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Philippines: Flood management in Naga City

The city of Naga in the Philippines is located in the center of a typhoon area, regularly flooding. With the help of the initiative "Urban Development for Asia" (CDIA), measures for flood control were financed in Naga.

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Kenya: Green Innovation Centre

In Kenya, farmers are given the opportunity to increase their yields. Agricultural training centres, an agricultural school and a centre for agricultural development work closely together to support farmers in the affected areas.

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Drought resilience: Instant responses & long-term solutions

Droughts are devastating natural disasters. They have caused the death of millions, destroying livelihoods across all continents. They are often linked with local conflicts, triggering forced migration of the poorest. And with global climate change progressing rapidly, droughts are predicted to increase in frequency, duration and severity.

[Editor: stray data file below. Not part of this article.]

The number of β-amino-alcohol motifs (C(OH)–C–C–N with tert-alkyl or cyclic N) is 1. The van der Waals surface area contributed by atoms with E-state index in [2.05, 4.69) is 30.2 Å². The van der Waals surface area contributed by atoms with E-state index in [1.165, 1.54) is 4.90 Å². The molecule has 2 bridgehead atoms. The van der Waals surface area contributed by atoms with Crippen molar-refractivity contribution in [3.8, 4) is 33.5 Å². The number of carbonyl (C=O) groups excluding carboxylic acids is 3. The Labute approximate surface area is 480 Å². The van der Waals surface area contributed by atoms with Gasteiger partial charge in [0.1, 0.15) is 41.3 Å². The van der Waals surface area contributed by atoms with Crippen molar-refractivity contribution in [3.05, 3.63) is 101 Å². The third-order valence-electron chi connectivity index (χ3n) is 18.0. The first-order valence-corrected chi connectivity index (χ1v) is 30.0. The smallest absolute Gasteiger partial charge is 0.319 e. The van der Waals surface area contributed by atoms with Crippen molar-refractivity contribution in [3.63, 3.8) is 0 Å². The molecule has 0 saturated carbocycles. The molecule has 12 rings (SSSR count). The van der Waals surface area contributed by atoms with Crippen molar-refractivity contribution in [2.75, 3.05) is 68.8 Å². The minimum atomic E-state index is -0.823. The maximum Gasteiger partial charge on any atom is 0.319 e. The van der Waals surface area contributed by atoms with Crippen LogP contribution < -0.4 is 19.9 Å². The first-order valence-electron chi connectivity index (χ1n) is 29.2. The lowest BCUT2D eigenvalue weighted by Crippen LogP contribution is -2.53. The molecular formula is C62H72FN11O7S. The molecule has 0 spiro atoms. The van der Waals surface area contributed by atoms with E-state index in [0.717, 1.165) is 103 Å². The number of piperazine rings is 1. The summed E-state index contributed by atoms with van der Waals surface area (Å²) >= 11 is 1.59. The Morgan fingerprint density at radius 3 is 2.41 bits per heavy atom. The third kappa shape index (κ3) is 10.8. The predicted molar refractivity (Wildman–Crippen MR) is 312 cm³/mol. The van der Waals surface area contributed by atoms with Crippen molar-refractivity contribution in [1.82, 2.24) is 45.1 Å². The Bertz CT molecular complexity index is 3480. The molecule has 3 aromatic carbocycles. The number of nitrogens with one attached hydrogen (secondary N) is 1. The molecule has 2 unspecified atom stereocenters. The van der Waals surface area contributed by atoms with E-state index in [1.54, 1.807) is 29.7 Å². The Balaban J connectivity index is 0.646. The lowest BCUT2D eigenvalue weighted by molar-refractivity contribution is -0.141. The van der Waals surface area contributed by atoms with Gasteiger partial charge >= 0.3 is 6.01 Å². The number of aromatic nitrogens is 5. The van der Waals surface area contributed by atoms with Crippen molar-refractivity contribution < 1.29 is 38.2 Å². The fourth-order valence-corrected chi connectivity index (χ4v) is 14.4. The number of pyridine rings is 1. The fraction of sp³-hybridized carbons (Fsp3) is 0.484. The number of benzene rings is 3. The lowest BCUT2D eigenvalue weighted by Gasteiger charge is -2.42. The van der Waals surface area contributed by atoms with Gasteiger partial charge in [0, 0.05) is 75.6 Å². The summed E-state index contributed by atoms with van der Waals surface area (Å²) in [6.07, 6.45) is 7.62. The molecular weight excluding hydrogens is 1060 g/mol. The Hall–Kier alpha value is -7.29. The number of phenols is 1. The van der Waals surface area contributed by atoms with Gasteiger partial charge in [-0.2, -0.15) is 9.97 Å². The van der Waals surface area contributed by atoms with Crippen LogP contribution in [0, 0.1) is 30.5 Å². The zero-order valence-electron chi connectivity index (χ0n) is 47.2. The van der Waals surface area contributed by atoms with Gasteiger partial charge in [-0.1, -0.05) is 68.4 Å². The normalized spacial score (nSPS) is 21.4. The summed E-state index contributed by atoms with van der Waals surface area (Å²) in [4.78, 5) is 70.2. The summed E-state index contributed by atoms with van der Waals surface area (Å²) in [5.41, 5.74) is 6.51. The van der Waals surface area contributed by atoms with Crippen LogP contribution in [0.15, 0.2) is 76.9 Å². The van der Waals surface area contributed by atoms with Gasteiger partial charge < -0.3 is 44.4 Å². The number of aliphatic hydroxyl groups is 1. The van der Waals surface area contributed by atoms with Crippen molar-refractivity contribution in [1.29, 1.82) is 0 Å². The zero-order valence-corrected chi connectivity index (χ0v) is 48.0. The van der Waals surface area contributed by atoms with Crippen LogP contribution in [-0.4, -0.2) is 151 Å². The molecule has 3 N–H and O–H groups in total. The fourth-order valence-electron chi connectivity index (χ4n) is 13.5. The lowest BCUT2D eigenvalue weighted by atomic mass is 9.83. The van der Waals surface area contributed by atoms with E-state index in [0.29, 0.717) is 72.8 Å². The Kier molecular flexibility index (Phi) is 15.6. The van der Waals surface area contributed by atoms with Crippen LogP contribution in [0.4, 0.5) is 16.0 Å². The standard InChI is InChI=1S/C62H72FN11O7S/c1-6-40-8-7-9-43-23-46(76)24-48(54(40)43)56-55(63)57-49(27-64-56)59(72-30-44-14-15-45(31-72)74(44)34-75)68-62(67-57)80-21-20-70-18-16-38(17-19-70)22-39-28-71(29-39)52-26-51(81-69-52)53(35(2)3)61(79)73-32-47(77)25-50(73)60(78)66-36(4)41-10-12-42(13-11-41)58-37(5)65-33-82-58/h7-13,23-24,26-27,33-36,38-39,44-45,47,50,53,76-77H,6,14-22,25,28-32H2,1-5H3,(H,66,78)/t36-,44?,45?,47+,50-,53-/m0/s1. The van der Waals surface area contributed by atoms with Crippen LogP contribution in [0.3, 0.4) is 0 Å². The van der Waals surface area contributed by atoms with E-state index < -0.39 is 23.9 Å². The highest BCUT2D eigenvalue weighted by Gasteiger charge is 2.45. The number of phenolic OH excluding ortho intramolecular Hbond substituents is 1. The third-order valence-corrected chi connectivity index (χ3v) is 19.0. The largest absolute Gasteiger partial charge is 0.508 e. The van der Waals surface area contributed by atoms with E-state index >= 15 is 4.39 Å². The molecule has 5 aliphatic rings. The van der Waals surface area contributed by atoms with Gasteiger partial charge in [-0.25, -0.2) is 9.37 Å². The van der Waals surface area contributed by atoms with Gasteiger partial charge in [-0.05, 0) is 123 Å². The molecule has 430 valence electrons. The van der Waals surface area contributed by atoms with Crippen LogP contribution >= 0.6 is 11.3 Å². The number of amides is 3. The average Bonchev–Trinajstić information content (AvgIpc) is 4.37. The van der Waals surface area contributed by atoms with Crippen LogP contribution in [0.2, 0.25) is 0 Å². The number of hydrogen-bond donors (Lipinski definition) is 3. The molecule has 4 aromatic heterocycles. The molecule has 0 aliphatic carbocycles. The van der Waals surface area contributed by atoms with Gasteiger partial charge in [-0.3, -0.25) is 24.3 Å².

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Protecting forests and using them sustainably

Climate change shows how important it is to use global resources responsibly. Forests are a good example: managing them sustainably enables us to preserve them and benefit from them at the same time.

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REDD+: why Germany is involved

REDD+ is a strategy for climate protection through avoided deforestation. This animated film by the BMZ explains how REDD+ works, it shows why forest protection is extremely important and why Germany is involved.

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Pourquoi l’Allemagne s’engage dans l’initiative REDD+